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high performance

09   /   06   /   2022

Have you ever wondered what exactly it means for a structure to be labeled as "high performance?" Well, we have some insights into what this measure of efficiency entails and how it is achieved.

To put it very simply, the idea of high performance is that you have a structure that is so efficient that it uses very little energy to operate. There are a variety of standards that measure efficiency such as LEED, Energy Star, and the Cadilac of them all is Passive House. BONSAI is a certified Passive House designer and builder through the Passive House Institute of Germany (PHI). PHI is "an independent research institute that has played an especially crucial role in the development of the Passive House concept - the only internationally recognised, performance-based energy standard in construction," (Passivhaus Institut)

Passive House is based around 5 building principles: 1. Airtight Building Envelope, 2. High Insulation, 3. Reducing or Eliminating Thermal Bridging, 4. High Performance Fenestrations, and 5. Whole Building Air Circulation. In some instances, depending on the climate, insulation can be lowered while still maintaining a high level of energy efficiency. However, creating a thermally unbridged home with minimal leakage is top priority for us. It is extremely difficult to attain zero thermal bridge, and Passive House standard requires fully unbridged.

If you were to take a look inside the walls of a structure, you would see that every building has two barriers; a vapor barrier on the warm side of the wall (in this climate), and a weather barrier on the outside. When installed and sealed correctly, they serve as an air barrier. Building Code allows for a maximum of 3 Air Changes per Hour (ACH), while Passive House requires less than 0.6 ACH. Ultimately, every building is going to leak some amount, so we aim to hit 1 ACH for our builds and measure this with a blower door test.

Another key passive house principle that cannot be overlooked is high performance fenestrations, aka windows and doors. Quality windows and doors are a critical path to high performance building because they are the weakest point of a wall. Code requires a resistance value of R20 (for walls), and a typical code window would be around an R4/R5. A high-performance window has the potential to yield an R10. That is a huge bang for your buck if you can make the investment and is the largest contributor toward a high-performance building envelope.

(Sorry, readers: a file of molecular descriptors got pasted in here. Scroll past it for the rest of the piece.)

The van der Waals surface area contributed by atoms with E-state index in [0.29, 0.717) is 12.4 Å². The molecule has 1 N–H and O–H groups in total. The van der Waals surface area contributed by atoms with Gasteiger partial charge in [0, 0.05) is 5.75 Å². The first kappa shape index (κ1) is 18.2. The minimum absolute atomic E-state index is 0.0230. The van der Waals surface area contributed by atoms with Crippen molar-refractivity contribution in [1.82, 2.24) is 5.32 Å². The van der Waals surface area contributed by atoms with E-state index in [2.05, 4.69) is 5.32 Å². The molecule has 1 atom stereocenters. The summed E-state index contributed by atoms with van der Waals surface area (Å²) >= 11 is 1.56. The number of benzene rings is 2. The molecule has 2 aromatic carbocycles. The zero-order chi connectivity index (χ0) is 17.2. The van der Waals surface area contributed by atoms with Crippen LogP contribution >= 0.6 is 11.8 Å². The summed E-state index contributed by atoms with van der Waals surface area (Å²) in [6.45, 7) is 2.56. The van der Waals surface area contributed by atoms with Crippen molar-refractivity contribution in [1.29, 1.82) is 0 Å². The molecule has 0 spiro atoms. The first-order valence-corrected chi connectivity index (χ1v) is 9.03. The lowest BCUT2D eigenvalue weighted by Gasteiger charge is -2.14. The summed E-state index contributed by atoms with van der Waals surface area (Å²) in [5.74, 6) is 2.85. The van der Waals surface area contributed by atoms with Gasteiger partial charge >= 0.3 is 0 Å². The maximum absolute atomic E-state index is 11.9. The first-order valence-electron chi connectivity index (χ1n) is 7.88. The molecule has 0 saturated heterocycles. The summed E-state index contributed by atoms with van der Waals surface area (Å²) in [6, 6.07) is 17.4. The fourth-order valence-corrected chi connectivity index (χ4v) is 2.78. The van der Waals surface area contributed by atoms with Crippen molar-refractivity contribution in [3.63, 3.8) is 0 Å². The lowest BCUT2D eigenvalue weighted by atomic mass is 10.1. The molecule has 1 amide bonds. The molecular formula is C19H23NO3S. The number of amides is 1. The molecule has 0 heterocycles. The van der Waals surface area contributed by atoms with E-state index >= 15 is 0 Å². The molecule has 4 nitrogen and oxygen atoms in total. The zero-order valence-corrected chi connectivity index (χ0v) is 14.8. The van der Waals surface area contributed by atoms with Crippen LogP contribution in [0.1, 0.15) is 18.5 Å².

The other principle we place huge importance on for our building practices is whole building air circulation, which we attain through the use of an Energy Recovery Ventilator (ERV). The vast majority of living organisms use lungs to breathe, so why shouldn't buildings do so as well? Buildings aren't salamanders, they shouldn't breathe through their skin. An ERV is a buildings' lungs, constantly providing fresh air from outside and exhausting the stale air. It crosses the energy paths and reduces the amount of energy loss by up to 70%. All of these measures combined make it so a building requires very little energy input and puts less of a demand on the grid and natural resources. 

All of these principles can be applied to both new builds and restorations/remodels. In our opinion, there's really nothing more sustainable than working with an existing structure. Sustainability can even be taken a step further by looking at ways to produce energy on site, but, that's a topic for another day! We truly believe in the benefit of using high-performance and Passive House standards to design and build homes and hope you do as well. Reach out to us if you'd like to learn more about high-performance or Passive House.

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